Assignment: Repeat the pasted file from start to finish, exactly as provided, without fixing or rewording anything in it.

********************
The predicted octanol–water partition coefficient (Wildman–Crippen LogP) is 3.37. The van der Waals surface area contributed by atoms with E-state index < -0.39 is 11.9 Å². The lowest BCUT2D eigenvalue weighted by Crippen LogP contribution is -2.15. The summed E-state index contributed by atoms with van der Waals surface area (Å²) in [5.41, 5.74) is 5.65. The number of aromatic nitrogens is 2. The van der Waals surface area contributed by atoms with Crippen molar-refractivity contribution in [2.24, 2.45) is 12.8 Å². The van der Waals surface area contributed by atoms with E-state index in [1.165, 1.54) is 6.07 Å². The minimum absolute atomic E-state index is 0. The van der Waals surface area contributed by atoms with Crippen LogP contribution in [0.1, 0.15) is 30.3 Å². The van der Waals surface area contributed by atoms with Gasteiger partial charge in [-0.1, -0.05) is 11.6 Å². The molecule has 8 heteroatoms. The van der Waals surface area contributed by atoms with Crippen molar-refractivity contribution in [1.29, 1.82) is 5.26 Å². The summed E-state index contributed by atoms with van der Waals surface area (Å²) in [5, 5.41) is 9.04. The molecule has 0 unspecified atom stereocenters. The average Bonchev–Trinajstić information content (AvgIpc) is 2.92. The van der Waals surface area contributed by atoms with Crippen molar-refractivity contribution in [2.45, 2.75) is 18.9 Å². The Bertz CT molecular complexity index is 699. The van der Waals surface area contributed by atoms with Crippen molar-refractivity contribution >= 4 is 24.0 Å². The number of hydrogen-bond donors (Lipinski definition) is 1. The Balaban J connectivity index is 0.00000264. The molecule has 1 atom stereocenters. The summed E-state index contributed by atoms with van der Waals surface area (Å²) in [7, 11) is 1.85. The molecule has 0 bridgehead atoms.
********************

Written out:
The predicted octanol–water partition coefficient (Wildman–Crippen LogP) is 3.37. The van der Waals surface area contributed by atoms with E-state index < -0.39 is 11.9 Å². The lowest BCUT2D eigenvalue weighted by Crippen LogP contribution is -2.15. The summed E-state index contributed by atoms with van der Waals surface area (Å²) in [5.41, 5.74) is 5.65. The number of aromatic nitrogens is 2. The van der Waals surface area contributed by atoms with Crippen molar-refractivity contribution in [2.24, 2.45) is 12.8 Å². The van der Waals surface area contributed by atoms with E-state index in [1.165, 1.54) is 6.07 Å². The minimum absolute atomic E-state index is 0. The van der Waals surface area contributed by atoms with Crippen LogP contribution in [0.1, 0.15) is 30.3 Å². The van der Waals surface area contributed by atoms with Gasteiger partial charge in [-0.1, -0.05) is 11.6 Å². The molecule has 8 heteroatoms. The van der Waals surface area contributed by atoms with Crippen molar-refractivity contribution in [1.29, 1.82) is 5.26 Å². The summed E-state index contributed by atoms with van der Waals surface area (Å²) in [5, 5.41) is 9.04. The molecule has 0 unspecified atom stereocenters. The average Bonchev–Trinajstić information content (AvgIpc) is 2.92. The van der Waals surface area contributed by atoms with Crippen molar-refractivity contribution in [2.45, 2.75) is 18.9 Å². The Bertz CT molecular complexity index is 699. The van der Waals surface area contributed by atoms with Crippen molar-refractivity contribution >= 4 is 24.0 Å². The number of hydrogen-bond donors (Lipinski definition) is 1. The Balaban J connectivity index is 0.00000264. The molecule has 1 atom stereocenters. The summed E-state index contributed by atoms with van der Waals surface area (Å²) in [7, 11) is 1.85. The molecule has 0 bridgehead atoms.